FDA Warns of Risk of Rare Lymphoma With Breast Implants
The FDA has issued an advisory on the association between breast implants and anaplastic large cell lymphoma. More research is needed in this area.
Some women with breast implants may be at risk for developing a rare type of lymphoma, according to an FDA advisory. The action follows on a 2011 FDA statement suggesting that there may be a correlation between breast implants and anaplastic large cell lymphoma. It has been researched and studied since, and in 2016, the World Health Organization (WHO) recognized the correlation.
The FDA followed suit and issued the following statement: “Since 2011, we have strengthened our understanding of this condition and concur with the World Health Organization’s designation of breast implant-associated anaplastic large cell lymphoma (BIA-ALCL) as a rare T-cell lymphoma can develop following breast implants.”
BIA-ALCL is a rare condition; when it occurs, it has been identified most frequently in patients undergoing implant revision operations for late onset, persistent seroma, the FDA noted. The exact number of cases remains difficult to determine due to significant limitations in worldwide reporting and lack of global implant sales data.
According to the American Society of Plastic Surgeons and the Plastic Surgery Foundation, an estimated 10 to 11 million women worldwide have breast implants. The exact number of these women with BIA-ALCL is difficult to determine.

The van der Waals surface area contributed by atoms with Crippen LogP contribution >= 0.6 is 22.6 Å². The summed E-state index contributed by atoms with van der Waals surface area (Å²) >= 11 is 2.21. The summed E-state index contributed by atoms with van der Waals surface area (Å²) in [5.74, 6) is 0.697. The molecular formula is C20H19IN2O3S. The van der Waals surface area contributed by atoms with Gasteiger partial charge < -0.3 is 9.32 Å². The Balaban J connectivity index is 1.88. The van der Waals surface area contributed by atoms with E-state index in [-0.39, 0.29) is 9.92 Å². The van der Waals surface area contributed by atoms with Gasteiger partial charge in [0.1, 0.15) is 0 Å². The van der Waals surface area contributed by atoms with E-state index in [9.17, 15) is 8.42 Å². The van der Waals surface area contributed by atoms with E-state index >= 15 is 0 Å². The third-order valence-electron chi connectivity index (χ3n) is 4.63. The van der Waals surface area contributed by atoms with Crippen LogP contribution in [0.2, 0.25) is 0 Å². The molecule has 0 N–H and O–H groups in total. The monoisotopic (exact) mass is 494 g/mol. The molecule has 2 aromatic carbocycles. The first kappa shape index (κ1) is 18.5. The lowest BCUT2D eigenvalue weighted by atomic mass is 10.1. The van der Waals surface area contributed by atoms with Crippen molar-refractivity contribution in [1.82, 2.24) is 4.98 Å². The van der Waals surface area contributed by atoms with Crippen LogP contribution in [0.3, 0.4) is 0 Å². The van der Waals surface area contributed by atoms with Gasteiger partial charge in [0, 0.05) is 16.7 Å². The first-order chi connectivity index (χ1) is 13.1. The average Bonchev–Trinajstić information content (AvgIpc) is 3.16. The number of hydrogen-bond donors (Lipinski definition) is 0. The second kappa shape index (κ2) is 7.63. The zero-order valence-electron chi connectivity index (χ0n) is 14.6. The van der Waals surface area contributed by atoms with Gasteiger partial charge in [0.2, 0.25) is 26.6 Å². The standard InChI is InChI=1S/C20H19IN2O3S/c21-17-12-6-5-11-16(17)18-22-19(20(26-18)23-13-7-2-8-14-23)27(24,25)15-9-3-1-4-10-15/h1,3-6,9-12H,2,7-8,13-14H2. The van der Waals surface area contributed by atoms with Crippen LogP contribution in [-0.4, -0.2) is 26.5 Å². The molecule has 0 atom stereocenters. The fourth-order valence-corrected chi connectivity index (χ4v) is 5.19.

The FDA reported that there have been 359 medical device reports (MDRs) of BIA-ALCL, which included 9 deaths. Of the 231 in this group that did provide information on the implant surface, most reported the implants involved were texturized. Further, 312 of the cases provided information on the fill type. Of those cases, 186 of the implants were silicone, while the other 126 were saline.
There are currently no known risk factors, and further investigation is warranted.
“Additional research is critical to identify patients at risk of developing this disease, characterize the early signs and symptoms, and determine best practices for treatment,” the American Society of Plastic Surgeons and the Plastic Surgery Foundation said in a statement, noting that common symptoms include spontaneous seroma (collection of fluid under the skin) or effusion after about a year of implantation.
The FDA recommends that healthcare practitioners continue to provide their patients with breast implants routine care and support, because BIA-ALCL is very rare: “Because it has generally only been identified in patients with late onset of symptoms such as pain, lumps, swelling, or asymmetry, prophylactic breast implant removal in patients without symptoms or other abnormality is not recommended.”
When BIA-ALCL does occur, however, it happens most often in patients undergoing implant revisions for seroma; thus, clinicians should be aware of the risk when presented with a patient with late-onset, persistent, peri-implant seroma, and refer her to an appropriate specialist for further evaluation.
The agency further suggests that clinicians develop an individualized treatment plan in coordination with any impacted patient's multidisciplinary care team and “consider current clinical practice guidelines, such as those from the Plastic Surgery Foundation or the National Comprehensive Cancer Network (NCCN) when choosing your treatment approach.”
For those considering implants, the FDA urges them to talk to their healthcare provider about the risks and benefits of textured- versus smooth-surface implants. Individuals who already have breast implants do not need to drastically change their healthcare or follow-up routines, according to the FDA. They should continue to monitor the implants according to their physician’s instructions and, if their implants are silicone-filled, have frequent MRIs, as instructed by their providers.